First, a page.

In most MDL settings, the case is resolved by way of settlement or a summary judgment motion on the questions of science (i.e., Daubert Motion). If either settlement or dismissal on Motion occurs, the case is not remanded to the originating court. If the case is not resolved at the MDL, then the case may be remanded to original jurisdiction for additional discovery on the case specifics and ultimately trial.
Absolutely. If a pharmaceutical company sells a product that is improperly tested or fails to warn of certain health risks, and an injury occurs, a lawsuit may be filed.
This pharmaceutical case involved claims that the blockbuster painkiller was causing heart attacks and strokes in consumers. The FDA ultimately recalled the medication. Merck settled the outstanding Vioxx claims for $4.85 billion following multiple trials in both state and federal courts. Joe Lyon was co-counsel in a number of individual claims that were successfully resolved in the federal MDL. The funds received for Lyon Firm clients helped several elderly clients with additional medical and home health care.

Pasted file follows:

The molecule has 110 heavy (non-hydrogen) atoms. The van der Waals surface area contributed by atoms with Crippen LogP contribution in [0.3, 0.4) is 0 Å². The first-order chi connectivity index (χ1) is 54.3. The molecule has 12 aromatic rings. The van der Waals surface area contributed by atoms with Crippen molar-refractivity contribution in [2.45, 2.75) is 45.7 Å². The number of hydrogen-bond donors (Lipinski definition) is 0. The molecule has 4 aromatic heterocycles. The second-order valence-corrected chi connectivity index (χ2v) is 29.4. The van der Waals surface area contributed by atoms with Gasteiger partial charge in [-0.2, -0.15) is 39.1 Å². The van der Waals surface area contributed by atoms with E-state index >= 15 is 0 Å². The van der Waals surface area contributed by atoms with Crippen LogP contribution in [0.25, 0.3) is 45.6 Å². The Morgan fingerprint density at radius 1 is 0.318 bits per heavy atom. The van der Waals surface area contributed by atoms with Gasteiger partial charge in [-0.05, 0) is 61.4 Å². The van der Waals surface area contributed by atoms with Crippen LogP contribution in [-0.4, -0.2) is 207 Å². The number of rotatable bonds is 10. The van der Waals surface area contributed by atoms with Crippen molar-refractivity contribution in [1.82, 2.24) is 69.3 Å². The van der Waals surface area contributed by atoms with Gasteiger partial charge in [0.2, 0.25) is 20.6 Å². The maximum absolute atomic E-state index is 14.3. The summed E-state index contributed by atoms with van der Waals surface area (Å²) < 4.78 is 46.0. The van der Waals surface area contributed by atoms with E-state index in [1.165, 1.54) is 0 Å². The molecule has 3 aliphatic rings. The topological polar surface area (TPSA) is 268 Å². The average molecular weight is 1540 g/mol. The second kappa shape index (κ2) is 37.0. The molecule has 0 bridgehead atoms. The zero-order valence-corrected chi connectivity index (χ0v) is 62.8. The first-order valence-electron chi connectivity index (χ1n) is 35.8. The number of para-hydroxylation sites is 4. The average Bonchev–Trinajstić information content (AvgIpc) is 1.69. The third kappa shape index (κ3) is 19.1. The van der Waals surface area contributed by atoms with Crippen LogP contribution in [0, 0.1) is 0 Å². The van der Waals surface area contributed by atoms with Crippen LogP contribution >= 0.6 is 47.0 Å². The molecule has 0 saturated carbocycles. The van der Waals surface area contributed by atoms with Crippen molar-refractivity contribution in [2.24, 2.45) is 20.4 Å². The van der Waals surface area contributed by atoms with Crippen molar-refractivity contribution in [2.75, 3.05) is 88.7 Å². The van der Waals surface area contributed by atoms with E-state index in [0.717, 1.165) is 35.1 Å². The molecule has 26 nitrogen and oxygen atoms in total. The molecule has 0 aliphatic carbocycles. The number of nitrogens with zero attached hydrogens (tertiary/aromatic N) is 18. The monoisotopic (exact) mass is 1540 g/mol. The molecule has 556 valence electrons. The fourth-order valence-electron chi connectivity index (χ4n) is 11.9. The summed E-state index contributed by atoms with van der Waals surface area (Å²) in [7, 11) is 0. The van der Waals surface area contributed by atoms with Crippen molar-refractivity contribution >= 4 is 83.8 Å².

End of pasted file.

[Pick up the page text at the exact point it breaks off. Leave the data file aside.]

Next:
A pharmaceutical case involving claims that a popular surgical medication was causing kidney failure and death. The FDA recalled the medication in question, but not before thousands of patients died due to related complications. Bayer resolved certain claims for $60 Million for patients who suffered kidney failure and death as a result of using the drug Trasylol. Joseph Lyon represented a widow from Kentucky whose husband died due to kidney failure following the administration of Trasylol. The recovered funds assisted the surviving family members in resuming farming operations.